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Filling Up The Moon

Courtney McDermott

The moon rolls across the sky, above the boarding school where I live. I sit alone, but not, in my apartment, listening to the nightly music of teenagers. Tonight is my night to guard the girls’ dorm, to tuck them in bed, turn out their lights and let the full moonlight splash upon their floors as they whisper of boys and classes and secrets.

I have one hour before I am on duty. My apartment is on the first floor of the main building, which houses the library (also my job), the Head’s office, and the dining hall. The girls’ dorm is upstairs. I spend the hour drinking tea and watching the moon from the slit in my blinds. I can almost see Neil Armstrong’s footprint, pressed into the dust, a remnant for ten million years. Minutes before my duty, I will glide upstairs, in my pajamas, a book under my arm.

Earlier this year, when evenings were warmer and I still felt like a visitor to my new home, the other teachers and I played on the hay bales at the school farm. Before coming here, I taught in a mountain school in Africa, where boundaries between students and teachers did not blur, and where respect could be beaten into a body. Now, I can teach and play, and we young teachers are just fuller-brained versions of our students. Sprawled on the hay bales, the chickens fluttering to the coop for the night, we decided to sneak away and have a party while the students were asleep.

During the day, the students own the school grounds. Out on my porch I watch their shadows run across the Teardrop, flickers of faces through the dorm windows. The white wooden Quaker meetinghouse across the Teardrop brightens against the backdrop of the sound barrier, which can’t keep out the zoom of the semis headed to Illinois. A light is on in the meetinghouse, and I can see two students—overdramatic and pale—immersed in an RPG. It’s a game they call Changeling, and under this moon, anything is possible.

Summer full moons are best, lusty and mottled-faced as they loom overhead in the quiet heat of evening. But it’s not summer yet. It’s the time when the magnolia tree by the science building blushes, and the white dogwood’s limbs are heavy with blossoms that drift over the sidewalk. After the sun goes down, the blossoms are pale grey, like Dr. Shoemaker’s ashes, which crashed into a crater and are now scattered on the moon’s surface.

On my own surface, the community here—pseudo-Earth loving, Quakerly, socially odd—named me “Rainbow-like,” “Bubbly,” “Writerly.” They did not know that beneath these English-teacher dresses and vintage baubles, I was a goddess-worshipper.

In Lesotho, the place I lived before here, I created a goddess for myself, so I wouldn’t feel so lonely. I wrote prayers to her and meditated after wobbly sun salutations conducted on my uneven floor. I bought a book on astrology and read my horoscope, and pleaded with her to change it. Make me fall in love sooner, I asked.

In astrology, the moon rules your personality. My moon sign is Leo. True to form, I am fair, with big round eyes. I savor food and religion. We are lovers of the arts, and this is why I write and scrawl drawings in gothic black. We prefer solitude, and I would prefer to stay here on the porch, but I have to stay awake in the dorm, after I’ve turned out the lights and the girls go to sleep. This must be what it’s like to be a parent, a traffic-controller for a red-eye flight, God. Leo moon signs are good at prioritizing, which is why I can teach and be a dorm parent, an adviser, a writer. Leo moons are strong of intellect, courageous, respected. Bernadette, Lizzie Borden, Anne Frank, Gloria Steinem. These are bearers of my moon sign.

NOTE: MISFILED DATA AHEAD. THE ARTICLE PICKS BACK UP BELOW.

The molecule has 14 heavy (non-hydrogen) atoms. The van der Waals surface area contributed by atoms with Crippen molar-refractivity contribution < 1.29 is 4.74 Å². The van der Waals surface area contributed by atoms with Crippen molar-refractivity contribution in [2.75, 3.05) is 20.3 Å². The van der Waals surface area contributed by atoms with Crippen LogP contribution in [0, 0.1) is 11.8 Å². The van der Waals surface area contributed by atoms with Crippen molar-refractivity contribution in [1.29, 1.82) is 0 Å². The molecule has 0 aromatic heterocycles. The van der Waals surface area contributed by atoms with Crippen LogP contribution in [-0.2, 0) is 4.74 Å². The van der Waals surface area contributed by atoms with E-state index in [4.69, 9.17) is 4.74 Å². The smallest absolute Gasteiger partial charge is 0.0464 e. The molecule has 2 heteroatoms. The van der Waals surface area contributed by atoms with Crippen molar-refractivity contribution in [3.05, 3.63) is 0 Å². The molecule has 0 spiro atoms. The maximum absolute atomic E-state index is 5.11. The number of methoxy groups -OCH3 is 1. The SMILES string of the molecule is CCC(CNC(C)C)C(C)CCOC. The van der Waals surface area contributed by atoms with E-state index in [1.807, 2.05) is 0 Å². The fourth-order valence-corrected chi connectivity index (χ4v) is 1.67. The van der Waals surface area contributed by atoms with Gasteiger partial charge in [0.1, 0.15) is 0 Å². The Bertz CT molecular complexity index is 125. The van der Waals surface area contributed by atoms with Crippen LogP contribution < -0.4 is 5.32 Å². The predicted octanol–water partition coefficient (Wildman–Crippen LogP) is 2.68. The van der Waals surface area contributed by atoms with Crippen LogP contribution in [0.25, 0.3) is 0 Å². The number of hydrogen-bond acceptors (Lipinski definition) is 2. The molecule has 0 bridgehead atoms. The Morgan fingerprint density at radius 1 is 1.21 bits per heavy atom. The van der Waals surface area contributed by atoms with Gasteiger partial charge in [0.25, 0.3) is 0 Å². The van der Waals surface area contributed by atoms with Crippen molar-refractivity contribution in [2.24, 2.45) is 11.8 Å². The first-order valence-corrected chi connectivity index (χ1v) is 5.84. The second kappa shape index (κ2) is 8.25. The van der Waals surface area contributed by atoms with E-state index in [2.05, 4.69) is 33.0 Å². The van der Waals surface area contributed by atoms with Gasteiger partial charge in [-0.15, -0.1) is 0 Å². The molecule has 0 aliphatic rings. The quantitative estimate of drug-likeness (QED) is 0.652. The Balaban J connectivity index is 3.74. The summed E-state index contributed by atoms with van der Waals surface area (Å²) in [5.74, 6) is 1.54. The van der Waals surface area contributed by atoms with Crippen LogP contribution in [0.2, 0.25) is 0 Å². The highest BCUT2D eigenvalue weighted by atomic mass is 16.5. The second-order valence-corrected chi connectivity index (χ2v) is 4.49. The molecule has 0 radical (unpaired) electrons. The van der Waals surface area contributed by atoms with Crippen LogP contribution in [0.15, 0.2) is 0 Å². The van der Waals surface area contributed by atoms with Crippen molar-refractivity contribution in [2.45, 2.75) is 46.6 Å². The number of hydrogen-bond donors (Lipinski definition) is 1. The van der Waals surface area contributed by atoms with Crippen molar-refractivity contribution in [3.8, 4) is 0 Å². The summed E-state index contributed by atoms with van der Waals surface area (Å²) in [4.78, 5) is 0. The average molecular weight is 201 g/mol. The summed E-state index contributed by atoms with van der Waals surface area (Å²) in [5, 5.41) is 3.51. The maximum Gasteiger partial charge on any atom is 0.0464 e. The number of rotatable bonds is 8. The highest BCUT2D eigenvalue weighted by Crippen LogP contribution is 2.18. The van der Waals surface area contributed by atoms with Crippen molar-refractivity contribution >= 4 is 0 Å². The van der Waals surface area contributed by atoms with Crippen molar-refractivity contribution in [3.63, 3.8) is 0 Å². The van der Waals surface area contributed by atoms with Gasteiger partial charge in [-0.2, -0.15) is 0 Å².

When my tea is finished, I go back inside and up to the dorm, through the throng of students moving through the dark. They play hide-and-seek. The half-dark gives shape and depth to the corners of the room, the windowpanes, the door frames. A month earlier, when only the seniors were on campus, and the others were on service trips, I played hide-and-seek with them in the dark. I tucked behind the bookcase in the library, and when Eli found me, he said, The librarian in the library. You’re such a nerd. I can take this from my students. They only tease those they are fond of.

Coming through, I say, stumbling mummy-like to the girls’ dorm door.

I have a room where I sit and sleep and wait like a mother for girls to check in. To take their meds and share their frustrations and giddy girl talk.

Tonight, a girl is missing. Roaming the old Quaker cemetery, perhaps. When the students think they are brave, they'll wander off in the night, telling themselves that vampires or ghosts are out. I walk through the school grounds looking for her, watching the sky as I call her name. I don’t see a man up there, nor the toad they talk about in China. I see a face—the only face of the egghead orbiter—the lunar far side unknown. Its face is scarred from the beatings of roving objects that struck ages ago. The terrain is rocks and soil, dry, gasping for moisture. I imagine it looks a lot like Lesotho in winter.

When I lived in Lesotho, teaching high school students not so different from those I teach now, I used the moon as a bright compass. It guided me back to my home when I was a wandering woman, white, beaming like a translucent piece of moon rock, hideously pale. In Lesotho, when there was no moon, the darkness was so thick I couldn’t see my hand stretched out a foot in front of me.

In Iowa, the moons are sometimes flat and pumpkin-colored, napping just above the horizon line, a sticker on black construction paper. I used to give stickers to my students in Lesotho. This made them happy.

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